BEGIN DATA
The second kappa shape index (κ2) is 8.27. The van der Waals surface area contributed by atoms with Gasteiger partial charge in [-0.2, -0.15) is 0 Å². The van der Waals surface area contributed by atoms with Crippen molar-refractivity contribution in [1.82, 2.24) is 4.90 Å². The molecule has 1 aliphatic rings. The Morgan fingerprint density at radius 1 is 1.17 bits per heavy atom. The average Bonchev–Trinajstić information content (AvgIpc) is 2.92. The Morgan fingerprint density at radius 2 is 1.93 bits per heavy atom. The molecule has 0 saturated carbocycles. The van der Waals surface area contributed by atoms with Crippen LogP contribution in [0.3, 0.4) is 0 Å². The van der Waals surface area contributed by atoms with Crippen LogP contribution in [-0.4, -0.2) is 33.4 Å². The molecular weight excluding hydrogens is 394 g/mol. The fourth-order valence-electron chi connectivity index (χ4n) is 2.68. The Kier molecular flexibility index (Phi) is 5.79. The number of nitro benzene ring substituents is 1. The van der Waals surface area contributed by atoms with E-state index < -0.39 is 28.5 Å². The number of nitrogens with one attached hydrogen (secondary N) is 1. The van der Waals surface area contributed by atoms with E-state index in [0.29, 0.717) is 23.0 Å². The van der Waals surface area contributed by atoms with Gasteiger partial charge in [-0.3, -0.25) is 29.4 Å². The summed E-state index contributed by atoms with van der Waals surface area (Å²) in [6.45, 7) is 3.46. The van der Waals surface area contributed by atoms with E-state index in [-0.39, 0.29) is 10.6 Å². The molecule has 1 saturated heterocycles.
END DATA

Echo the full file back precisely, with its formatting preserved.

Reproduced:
The second kappa shape index (κ2) is 8.27. The van der Waals surface area contributed by atoms with Gasteiger partial charge in [-0.2, -0.15) is 0 Å². The van der Waals surface area contributed by atoms with Crippen molar-refractivity contribution in [1.82, 2.24) is 4.90 Å². The molecule has 1 aliphatic rings. The Morgan fingerprint density at radius 1 is 1.17 bits per heavy atom. The average Bonchev–Trinajstić information content (AvgIpc) is 2.92. The Morgan fingerprint density at radius 2 is 1.93 bits per heavy atom. The molecule has 0 saturated carbocycles. The van der Waals surface area contributed by atoms with Crippen LogP contribution in [0.3, 0.4) is 0 Å². The van der Waals surface area contributed by atoms with Crippen LogP contribution in [-0.4, -0.2) is 33.4 Å². The molecular weight excluding hydrogens is 394 g/mol. The fourth-order valence-electron chi connectivity index (χ4n) is 2.68. The Kier molecular flexibility index (Phi) is 5.79. The number of nitro benzene ring substituents is 1. The van der Waals surface area contributed by atoms with E-state index < -0.39 is 28.5 Å². The number of nitrogens with one attached hydrogen (secondary N) is 1. The van der Waals surface area contributed by atoms with E-state index in [0.29, 0.717) is 23.0 Å². The van der Waals surface area contributed by atoms with Gasteiger partial charge in [-0.3, -0.25) is 29.4 Å². The summed E-state index contributed by atoms with van der Waals surface area (Å²) in [6.45, 7) is 3.46. The van der Waals surface area contributed by atoms with E-state index in [-0.39, 0.29) is 10.6 Å². The molecule has 1 saturated heterocycles.